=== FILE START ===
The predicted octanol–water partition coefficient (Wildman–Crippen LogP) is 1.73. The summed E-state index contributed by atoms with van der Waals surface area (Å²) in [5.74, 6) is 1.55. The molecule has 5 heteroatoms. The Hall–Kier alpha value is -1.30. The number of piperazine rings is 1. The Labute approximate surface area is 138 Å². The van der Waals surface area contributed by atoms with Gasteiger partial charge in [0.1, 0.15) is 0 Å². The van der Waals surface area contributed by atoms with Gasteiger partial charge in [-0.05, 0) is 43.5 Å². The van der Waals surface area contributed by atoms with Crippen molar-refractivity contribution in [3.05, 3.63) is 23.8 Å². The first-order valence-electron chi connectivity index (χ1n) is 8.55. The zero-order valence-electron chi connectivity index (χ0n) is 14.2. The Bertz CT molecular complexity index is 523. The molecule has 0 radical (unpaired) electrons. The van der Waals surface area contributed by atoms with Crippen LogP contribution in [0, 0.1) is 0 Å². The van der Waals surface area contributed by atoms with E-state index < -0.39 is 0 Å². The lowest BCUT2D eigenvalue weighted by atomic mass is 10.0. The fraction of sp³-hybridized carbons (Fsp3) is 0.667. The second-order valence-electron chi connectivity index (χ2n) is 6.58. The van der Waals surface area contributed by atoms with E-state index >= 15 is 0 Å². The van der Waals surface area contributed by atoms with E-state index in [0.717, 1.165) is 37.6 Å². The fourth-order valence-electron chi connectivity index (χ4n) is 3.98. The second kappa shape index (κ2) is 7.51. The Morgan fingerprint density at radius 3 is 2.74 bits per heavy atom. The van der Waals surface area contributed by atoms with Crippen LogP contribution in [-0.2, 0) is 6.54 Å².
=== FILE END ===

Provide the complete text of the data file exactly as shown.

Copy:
The predicted octanol–water partition coefficient (Wildman–Crippen LogP) is 1.73. The summed E-state index contributed by atoms with van der Waals surface area (Å²) in [5.74, 6) is 1.55. The molecule has 5 heteroatoms. The Hall–Kier alpha value is -1.30. The number of piperazine rings is 1. The Labute approximate surface area is 138 Å². The van der Waals surface area contributed by atoms with Gasteiger partial charge in [0.1, 0.15) is 0 Å². The van der Waals surface area contributed by atoms with Gasteiger partial charge in [-0.05, 0) is 43.5 Å². The van der Waals surface area contributed by atoms with Crippen molar-refractivity contribution in [3.05, 3.63) is 23.8 Å². The first-order valence-electron chi connectivity index (χ1n) is 8.55. The zero-order valence-electron chi connectivity index (χ0n) is 14.2. The Bertz CT molecular complexity index is 523. The molecule has 0 radical (unpaired) electrons. The van der Waals surface area contributed by atoms with Crippen LogP contribution in [0, 0.1) is 0 Å². The van der Waals surface area contributed by atoms with E-state index < -0.39 is 0 Å². The lowest BCUT2D eigenvalue weighted by atomic mass is 10.0. The fraction of sp³-hybridized carbons (Fsp3) is 0.667. The second-order valence-electron chi connectivity index (χ2n) is 6.58. The van der Waals surface area contributed by atoms with E-state index >= 15 is 0 Å². The van der Waals surface area contributed by atoms with E-state index in [0.717, 1.165) is 37.6 Å². The fourth-order valence-electron chi connectivity index (χ4n) is 3.98. The second kappa shape index (κ2) is 7.51. The Morgan fingerprint density at radius 3 is 2.74 bits per heavy atom. The van der Waals surface area contributed by atoms with Crippen LogP contribution in [-0.2, 0) is 6.54 Å².